A Personal Perspective
by Miriam ‘Mirnie’ Kashiwa, Director Emeriti
Visitors and part-time residents in the Adirondacks’ community value the area as a place of sanctuary where one can shed for a time life’s stresses and breathe deeply of Peace. Local folks live ‘their’ time in a scenic paradise accompanied similarly by life’s day to day stresses (that others vacation from), in order to raise families…that their children may benefit from the nearness of all the Adirondacks attributes: unique environmental beauty, opportunities for healthful outdoor pastimes, small communities where one knows neighbors, small caring schools, maintained infrastructure, convenient social services, and on.
Residents stay and embrace the struggles believing that the benefits outweigh the hardships. However, there is more. Many of us in this generation believe we have an obligation to plan for ways to ensure that another generation of families can thrive here.
In changing times, what’s to say that the future will not see this community revert to ‘horrors’...a ghost town without services, schools, groceries, movie house, building
supply stores, gift shops…a beautiful town with a dried up economy? Even second homeowners could find vacationing here without local services inconvenient.
After more than fifty years of existence, The Arts Guild in 2006 spearheaded a community effort to create a ‘Legacy of Learning’ for the region within a cultural complex: recreational-education non-invasive to the NY State mandate that ‘the Adirondacks Park remain ‘forever wild’.
Demonstrating the kinship between the arts and sciences sprang from an idea of 58 years in observation and action. The undertaking would follow sound ecological principles in construction and land use: a green building with surrounding natural landscape… considered a demonstration project for alternative energy with low toxic emissions, recycled materials, natural materials, one which would honor the planet and even be emulated by other rural communities.
Now, 70% toward completion, the building stands ready to move forward: exterior siding, recycled-tire and metal roofs, windows all in place, generator operational, shell poised for the next round of enthusiastic investor participation noting the natural environmental locus and rationale of the vision: government and others agreeing with science that GREEN construction matters and in an age eager for information, the arts and sciences do offer stimulating topics to consider on life’s journey at home or while traveling.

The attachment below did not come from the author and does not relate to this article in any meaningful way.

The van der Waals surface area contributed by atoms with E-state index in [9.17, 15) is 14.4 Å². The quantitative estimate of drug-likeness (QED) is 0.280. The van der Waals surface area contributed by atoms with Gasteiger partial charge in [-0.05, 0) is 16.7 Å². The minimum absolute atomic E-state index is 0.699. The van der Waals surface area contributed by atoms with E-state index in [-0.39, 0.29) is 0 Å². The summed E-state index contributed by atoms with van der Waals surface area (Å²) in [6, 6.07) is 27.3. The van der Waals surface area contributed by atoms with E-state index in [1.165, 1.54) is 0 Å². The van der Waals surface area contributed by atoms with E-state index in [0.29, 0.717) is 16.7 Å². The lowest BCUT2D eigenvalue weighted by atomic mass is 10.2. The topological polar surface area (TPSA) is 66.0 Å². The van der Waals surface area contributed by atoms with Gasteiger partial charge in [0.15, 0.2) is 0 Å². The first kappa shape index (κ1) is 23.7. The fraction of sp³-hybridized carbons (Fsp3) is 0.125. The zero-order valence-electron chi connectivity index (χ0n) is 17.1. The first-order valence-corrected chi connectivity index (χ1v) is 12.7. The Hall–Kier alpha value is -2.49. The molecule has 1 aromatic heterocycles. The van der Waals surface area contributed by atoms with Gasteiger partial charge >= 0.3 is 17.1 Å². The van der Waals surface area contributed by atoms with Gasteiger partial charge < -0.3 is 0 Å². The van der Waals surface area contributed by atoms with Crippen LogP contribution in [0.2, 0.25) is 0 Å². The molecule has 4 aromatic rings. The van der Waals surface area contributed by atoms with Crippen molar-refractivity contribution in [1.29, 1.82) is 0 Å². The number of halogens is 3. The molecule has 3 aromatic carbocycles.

Our 48 geothermal ‘pipes’ are ready to be connected to the utility panel; our Studio Barn roof is measured for solar panels and the two free-standing, sun-folllowing photo voltaics are awaiting an order; our state of the art storm drain system is partially in place; the Wetlands Nature Walk is marked out; the Eco Gallery to be kept current by our future separate and collaborating corporation, CAASA, in its ‘LABORATORY FOR ENVIRONMENTAL STUDIES’, is on hold with all else …galleries, theater, Pre-School Suite, teaching kitchen, resident-artist suite… as we wait to open the doors of the Main Building.
Our Complex can be a seed for broader future educational pursuits bringing young people to the region. The trickle-down is endless: employment, new recreational and mercantile opportunities. These and more can open into that hoped for situation: that families can continue to enjoy, as we have, the luxury of raising courageous children, here, in the West Central Adirondack Mountains.
No promoter of self interests alone. The Arts Guild is a spearhead for this important regional community work for today and tomorrow which is still compatible with the ‘Forever Wild ‘ state mandate. Our ‘grassroots leadership’ is tireless and of the highest moral integrity. It lacks only the assistance of a magic wand to speed a complicated process -while fielding questions by nay-sayers.
I ask: who among the many readers of this piece have written to Congressmen, Senators, Governors, the President bringing to their attention our goals and hard work to help ourselves? and how many, at no personal cost or gain, have mentioned to contacts and well positioned investors outside the ‘blue line’ that their investments could give positive cultural and economic impact to the future of an unique region? They would serve as a force for bringing current trends in the arts and environmental science research to hundreds; they would be adding their seal of approval to constructing with the best principles of green building technology for the good of the planet ?
The families of and visitors to the West Central Adirondack Corridor joining the Blue Mountain Museum and the Tupper Lake Wild Center as their Gateway will be the happy beneficiaries of this enriching resource. Together we need to make this happen, soon.